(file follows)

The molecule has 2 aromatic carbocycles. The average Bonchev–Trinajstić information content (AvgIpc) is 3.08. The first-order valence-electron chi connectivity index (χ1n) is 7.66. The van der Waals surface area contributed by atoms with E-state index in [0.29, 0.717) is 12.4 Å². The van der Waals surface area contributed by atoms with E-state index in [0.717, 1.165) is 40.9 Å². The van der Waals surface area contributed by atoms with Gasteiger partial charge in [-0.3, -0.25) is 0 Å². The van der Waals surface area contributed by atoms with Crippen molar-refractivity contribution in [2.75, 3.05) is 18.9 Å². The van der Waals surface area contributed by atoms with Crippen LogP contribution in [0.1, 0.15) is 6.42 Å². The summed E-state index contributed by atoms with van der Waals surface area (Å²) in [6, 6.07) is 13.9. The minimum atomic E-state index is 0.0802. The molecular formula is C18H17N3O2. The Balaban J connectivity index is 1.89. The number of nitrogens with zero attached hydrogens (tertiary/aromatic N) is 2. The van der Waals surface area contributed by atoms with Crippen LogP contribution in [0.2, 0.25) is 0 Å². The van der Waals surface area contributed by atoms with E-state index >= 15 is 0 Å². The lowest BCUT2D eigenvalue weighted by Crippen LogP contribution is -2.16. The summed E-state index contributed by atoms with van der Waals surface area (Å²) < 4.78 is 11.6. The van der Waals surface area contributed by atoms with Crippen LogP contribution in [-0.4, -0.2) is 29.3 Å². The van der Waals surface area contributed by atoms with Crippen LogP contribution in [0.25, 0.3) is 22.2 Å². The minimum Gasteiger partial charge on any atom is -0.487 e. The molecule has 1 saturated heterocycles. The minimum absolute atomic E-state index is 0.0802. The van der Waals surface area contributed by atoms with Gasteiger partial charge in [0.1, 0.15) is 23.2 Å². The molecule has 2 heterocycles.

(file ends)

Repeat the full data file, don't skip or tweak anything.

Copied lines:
The molecule has 2 aromatic carbocycles. The average Bonchev–Trinajstić information content (AvgIpc) is 3.08. The first-order valence-electron chi connectivity index (χ1n) is 7.66. The van der Waals surface area contributed by atoms with E-state index in [0.29, 0.717) is 12.4 Å². The van der Waals surface area contributed by atoms with E-state index in [0.717, 1.165) is 40.9 Å². The van der Waals surface area contributed by atoms with Gasteiger partial charge in [-0.3, -0.25) is 0 Å². The van der Waals surface area contributed by atoms with Crippen molar-refractivity contribution in [2.75, 3.05) is 18.9 Å². The van der Waals surface area contributed by atoms with Crippen LogP contribution in [0.1, 0.15) is 6.42 Å². The summed E-state index contributed by atoms with van der Waals surface area (Å²) in [6, 6.07) is 13.9. The minimum atomic E-state index is 0.0802. The molecular formula is C18H17N3O2. The Balaban J connectivity index is 1.89. The number of nitrogens with zero attached hydrogens (tertiary/aromatic N) is 2. The van der Waals surface area contributed by atoms with Crippen LogP contribution in [0.2, 0.25) is 0 Å². The van der Waals surface area contributed by atoms with E-state index >= 15 is 0 Å². The lowest BCUT2D eigenvalue weighted by Crippen LogP contribution is -2.16. The summed E-state index contributed by atoms with van der Waals surface area (Å²) < 4.78 is 11.6. The van der Waals surface area contributed by atoms with Crippen LogP contribution in [-0.4, -0.2) is 29.3 Å². The van der Waals surface area contributed by atoms with Crippen LogP contribution in [0.25, 0.3) is 22.2 Å². The minimum Gasteiger partial charge on any atom is -0.487 e. The molecule has 1 saturated heterocycles. The minimum absolute atomic E-state index is 0.0802. The van der Waals surface area contributed by atoms with Gasteiger partial charge in [0.1, 0.15) is 23.2 Å². The molecule has 2 heterocycles.